Researchers can uncover how proteins interact with other proteins with far greater sensitivity and in a more natural context than conventional methods, thanks to an analytic technique developed by a RIKEN team1. This will make it easier to discover the roles that protein-coding genes play and to diagnose conditions such as autoimmune diseases.
Many human diseases and other biological processes can only be understood by charting out networks of interactions between individual proteins. Such studies are typically performed as fishing expeditions, in which a ‘bait’ protein—a disease-associated molecule, for example—is exposed to mixtures of other proteins. The proteins that bind this bait can then be isolated and analyzed to reveal the partners of the disease-associated protein.
However, such methods may fail to detect relatively rare but biologically important interactions. Or they could require chemical modifications that interfere with the protein–protein interactions that normally occur within cells.
As an alternative, Junshi Yazaki of the RIKEN Center for Integrative Medical Sciences and colleagues have leveraged the power of the next-generation sequencing platforms now routinely used for genomics research.
They utilized a technology called HaloTag, in which genes that encode proteins of interest are modified to include a short molecular tag. A simple chemical reaction subsequently couples the resulting protein to a unique DNA sequence, which serves as a ‘fingerprint’ for that protein. One can then screen a bait protein of interest against a mixed pool of tagged proteins, each with its own unique fingerprint sequence, and use next-generation sequencing analysis to assess levels of binding for these various proteins based on how highly represented their barcodes are.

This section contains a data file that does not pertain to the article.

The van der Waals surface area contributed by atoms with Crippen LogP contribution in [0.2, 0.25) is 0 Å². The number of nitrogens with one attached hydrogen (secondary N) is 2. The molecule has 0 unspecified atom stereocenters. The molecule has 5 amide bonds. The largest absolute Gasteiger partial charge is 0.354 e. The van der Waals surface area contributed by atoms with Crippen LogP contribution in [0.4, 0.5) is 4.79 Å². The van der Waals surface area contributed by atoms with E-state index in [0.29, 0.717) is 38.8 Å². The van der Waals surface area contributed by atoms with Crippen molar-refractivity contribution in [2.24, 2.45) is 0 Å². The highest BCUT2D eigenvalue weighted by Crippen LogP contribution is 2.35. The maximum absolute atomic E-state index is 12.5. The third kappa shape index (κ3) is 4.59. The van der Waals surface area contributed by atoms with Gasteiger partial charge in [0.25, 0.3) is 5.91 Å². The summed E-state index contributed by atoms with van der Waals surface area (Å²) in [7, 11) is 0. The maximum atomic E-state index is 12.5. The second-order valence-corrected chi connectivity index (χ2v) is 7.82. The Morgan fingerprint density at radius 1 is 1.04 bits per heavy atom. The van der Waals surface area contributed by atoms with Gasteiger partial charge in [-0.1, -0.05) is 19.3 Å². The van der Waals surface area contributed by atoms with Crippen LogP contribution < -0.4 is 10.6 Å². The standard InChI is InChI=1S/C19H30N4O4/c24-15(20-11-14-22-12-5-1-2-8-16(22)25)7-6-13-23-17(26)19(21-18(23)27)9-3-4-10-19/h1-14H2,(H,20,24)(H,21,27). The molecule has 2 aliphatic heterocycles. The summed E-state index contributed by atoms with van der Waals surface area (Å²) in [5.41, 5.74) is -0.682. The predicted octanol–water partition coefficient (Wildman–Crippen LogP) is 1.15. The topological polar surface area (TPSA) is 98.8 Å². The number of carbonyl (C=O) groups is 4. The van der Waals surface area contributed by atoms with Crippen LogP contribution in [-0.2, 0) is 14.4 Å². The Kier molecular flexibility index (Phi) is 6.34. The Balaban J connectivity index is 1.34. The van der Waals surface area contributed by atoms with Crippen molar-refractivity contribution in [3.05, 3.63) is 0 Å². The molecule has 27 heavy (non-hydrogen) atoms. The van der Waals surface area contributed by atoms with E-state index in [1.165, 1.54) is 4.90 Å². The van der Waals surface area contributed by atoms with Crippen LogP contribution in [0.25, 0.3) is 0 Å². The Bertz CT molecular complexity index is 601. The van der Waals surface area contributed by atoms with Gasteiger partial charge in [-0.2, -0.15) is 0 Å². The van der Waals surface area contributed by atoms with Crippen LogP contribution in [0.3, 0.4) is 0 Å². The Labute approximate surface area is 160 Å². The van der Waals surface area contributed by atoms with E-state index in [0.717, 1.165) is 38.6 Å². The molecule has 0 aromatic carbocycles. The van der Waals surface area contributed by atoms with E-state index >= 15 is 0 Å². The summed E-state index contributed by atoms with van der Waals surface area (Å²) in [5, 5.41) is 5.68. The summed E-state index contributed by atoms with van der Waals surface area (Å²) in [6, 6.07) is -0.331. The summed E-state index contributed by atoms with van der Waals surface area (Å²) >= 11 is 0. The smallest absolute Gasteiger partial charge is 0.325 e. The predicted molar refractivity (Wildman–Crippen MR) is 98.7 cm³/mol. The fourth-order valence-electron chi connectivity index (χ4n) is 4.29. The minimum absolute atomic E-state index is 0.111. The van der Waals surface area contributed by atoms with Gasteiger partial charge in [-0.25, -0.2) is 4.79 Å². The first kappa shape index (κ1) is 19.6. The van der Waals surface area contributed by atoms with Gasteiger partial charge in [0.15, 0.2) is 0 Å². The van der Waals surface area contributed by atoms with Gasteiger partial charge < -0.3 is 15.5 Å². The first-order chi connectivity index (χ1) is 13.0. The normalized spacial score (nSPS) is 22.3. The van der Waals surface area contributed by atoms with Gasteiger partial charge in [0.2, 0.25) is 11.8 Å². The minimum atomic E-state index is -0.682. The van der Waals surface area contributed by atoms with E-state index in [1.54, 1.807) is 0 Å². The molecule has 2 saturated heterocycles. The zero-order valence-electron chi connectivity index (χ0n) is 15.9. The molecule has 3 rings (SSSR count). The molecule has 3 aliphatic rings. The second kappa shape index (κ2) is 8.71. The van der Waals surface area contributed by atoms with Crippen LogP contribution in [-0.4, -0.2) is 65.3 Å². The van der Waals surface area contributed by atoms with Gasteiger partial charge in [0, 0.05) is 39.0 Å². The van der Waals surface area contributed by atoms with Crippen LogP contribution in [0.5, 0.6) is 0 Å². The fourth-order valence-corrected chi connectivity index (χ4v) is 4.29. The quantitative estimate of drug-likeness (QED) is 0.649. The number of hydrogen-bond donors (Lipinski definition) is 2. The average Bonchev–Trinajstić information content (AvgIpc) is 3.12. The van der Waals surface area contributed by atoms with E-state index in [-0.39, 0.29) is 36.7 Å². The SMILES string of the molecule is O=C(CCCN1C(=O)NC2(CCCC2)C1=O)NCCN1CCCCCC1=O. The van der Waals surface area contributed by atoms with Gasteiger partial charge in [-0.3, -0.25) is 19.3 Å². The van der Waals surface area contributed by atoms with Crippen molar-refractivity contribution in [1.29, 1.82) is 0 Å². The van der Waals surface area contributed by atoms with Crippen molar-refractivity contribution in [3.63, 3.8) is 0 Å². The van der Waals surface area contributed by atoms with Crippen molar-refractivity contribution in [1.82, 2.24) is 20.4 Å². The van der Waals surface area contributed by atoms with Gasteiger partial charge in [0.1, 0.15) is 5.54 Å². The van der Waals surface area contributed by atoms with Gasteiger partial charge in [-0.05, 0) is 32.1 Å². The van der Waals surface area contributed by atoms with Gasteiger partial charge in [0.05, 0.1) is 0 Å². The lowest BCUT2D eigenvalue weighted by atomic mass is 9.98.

This approach has several important advantages over other screening methods. “Our conjugation method is quicker and cheaper, and it can be conducted in water with just a single purification step,” Yazaki says. He also notes that the HaloTag modification is relatively small, reducing the likelihood of impeding protein folding or function. Furthermore, each protein receives only a single barcode modification, allowing researchers to confidently quantify levels of interaction.
Yazaki hopes to employ this assay to detect signatures of unhealthy antibody responses in various autoimmune diseases. In an initial demonstration of their technique, the team showed that they could detect a mouse autoimmune response against a known disease-related protein with remarkable sensitivity—achieving a dynamic range that is more than 10,000 times greater than conventional diagnostic assays.
Such sensitivity could give doctors an edge in identifying such conditions and providing treatment before they progress too far. “Detection of auto-antibodies during the initial stages of a disease is critical for early diagnosis to avoid invasive testing,” notes Yazaki.
This article was first published 21 February 2020 by RIKEN.